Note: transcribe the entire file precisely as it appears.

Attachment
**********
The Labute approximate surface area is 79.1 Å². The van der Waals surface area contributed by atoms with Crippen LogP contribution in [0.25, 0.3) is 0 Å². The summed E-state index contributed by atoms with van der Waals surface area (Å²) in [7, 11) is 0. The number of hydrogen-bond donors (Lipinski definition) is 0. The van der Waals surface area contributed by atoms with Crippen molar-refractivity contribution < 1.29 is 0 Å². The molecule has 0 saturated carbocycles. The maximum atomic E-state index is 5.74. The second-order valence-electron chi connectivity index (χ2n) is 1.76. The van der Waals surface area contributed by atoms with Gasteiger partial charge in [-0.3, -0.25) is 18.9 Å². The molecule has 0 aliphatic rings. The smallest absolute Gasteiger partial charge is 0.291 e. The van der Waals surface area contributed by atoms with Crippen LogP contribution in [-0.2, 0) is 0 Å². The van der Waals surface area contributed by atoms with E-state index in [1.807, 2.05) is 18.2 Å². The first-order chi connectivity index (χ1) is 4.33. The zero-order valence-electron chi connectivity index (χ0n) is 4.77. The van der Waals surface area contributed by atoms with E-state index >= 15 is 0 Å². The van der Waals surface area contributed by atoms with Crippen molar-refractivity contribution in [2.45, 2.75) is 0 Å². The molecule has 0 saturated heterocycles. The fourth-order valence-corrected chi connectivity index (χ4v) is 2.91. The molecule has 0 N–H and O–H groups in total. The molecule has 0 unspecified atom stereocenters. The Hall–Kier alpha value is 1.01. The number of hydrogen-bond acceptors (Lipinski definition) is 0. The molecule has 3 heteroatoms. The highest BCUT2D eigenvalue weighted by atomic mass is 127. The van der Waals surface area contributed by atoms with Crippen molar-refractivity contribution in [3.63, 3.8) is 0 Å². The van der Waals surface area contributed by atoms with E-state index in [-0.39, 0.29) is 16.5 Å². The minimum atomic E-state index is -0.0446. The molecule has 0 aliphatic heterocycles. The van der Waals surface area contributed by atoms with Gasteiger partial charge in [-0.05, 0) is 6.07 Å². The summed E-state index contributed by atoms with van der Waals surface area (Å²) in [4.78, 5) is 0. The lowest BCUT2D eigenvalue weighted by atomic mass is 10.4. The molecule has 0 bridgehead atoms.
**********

The Labute approximate surface area is 79.1 Å². The van der Waals surface area contributed by atoms with Crippen LogP contribution in [0.25, 0.3) is 0 Å². The summed E-state index contributed by atoms with van der Waals surface area (Å²) in [7, 11) is 0. The number of hydrogen-bond donors (Lipinski definition) is 0. The van der Waals surface area contributed by atoms with Crippen molar-refractivity contribution < 1.29 is 0 Å². The molecule has 0 saturated carbocycles. The maximum atomic E-state index is 5.74. The second-order valence-electron chi connectivity index (χ2n) is 1.76. The van der Waals surface area contributed by atoms with Gasteiger partial charge in [-0.3, -0.25) is 18.9 Å². The molecule has 0 aliphatic rings. The smallest absolute Gasteiger partial charge is 0.291 e. The van der Waals surface area contributed by atoms with Crippen LogP contribution in [-0.2, 0) is 0 Å². The van der Waals surface area contributed by atoms with E-state index in [1.807, 2.05) is 18.2 Å². The first-order chi connectivity index (χ1) is 4.33. The zero-order valence-electron chi connectivity index (χ0n) is 4.77. The van der Waals surface area contributed by atoms with E-state index >= 15 is 0 Å². The van der Waals surface area contributed by atoms with Crippen molar-refractivity contribution in [2.45, 2.75) is 0 Å². The molecule has 0 saturated heterocycles. The fourth-order valence-corrected chi connectivity index (χ4v) is 2.91. The molecule has 0 N–H and O–H groups in total. The molecule has 0 unspecified atom stereocenters. The Hall–Kier alpha value is 1.01. The number of hydrogen-bond acceptors (Lipinski definition) is 0. The molecule has 3 heteroatoms. The highest BCUT2D eigenvalue weighted by atomic mass is 127. The van der Waals surface area contributed by atoms with Crippen molar-refractivity contribution in [3.63, 3.8) is 0 Å². The van der Waals surface area contributed by atoms with E-state index in [-0.39, 0.29) is 16.5 Å². The minimum atomic E-state index is -0.0446. The molecule has 0 aliphatic heterocycles. The van der Waals surface area contributed by atoms with Gasteiger partial charge in [-0.05, 0) is 6.07 Å². The summed E-state index contributed by atoms with van der Waals surface area (Å²) in [4.78, 5) is 0. The lowest BCUT2D eigenvalue weighted by atomic mass is 10.4. The molecule has 0 bridgehead atoms.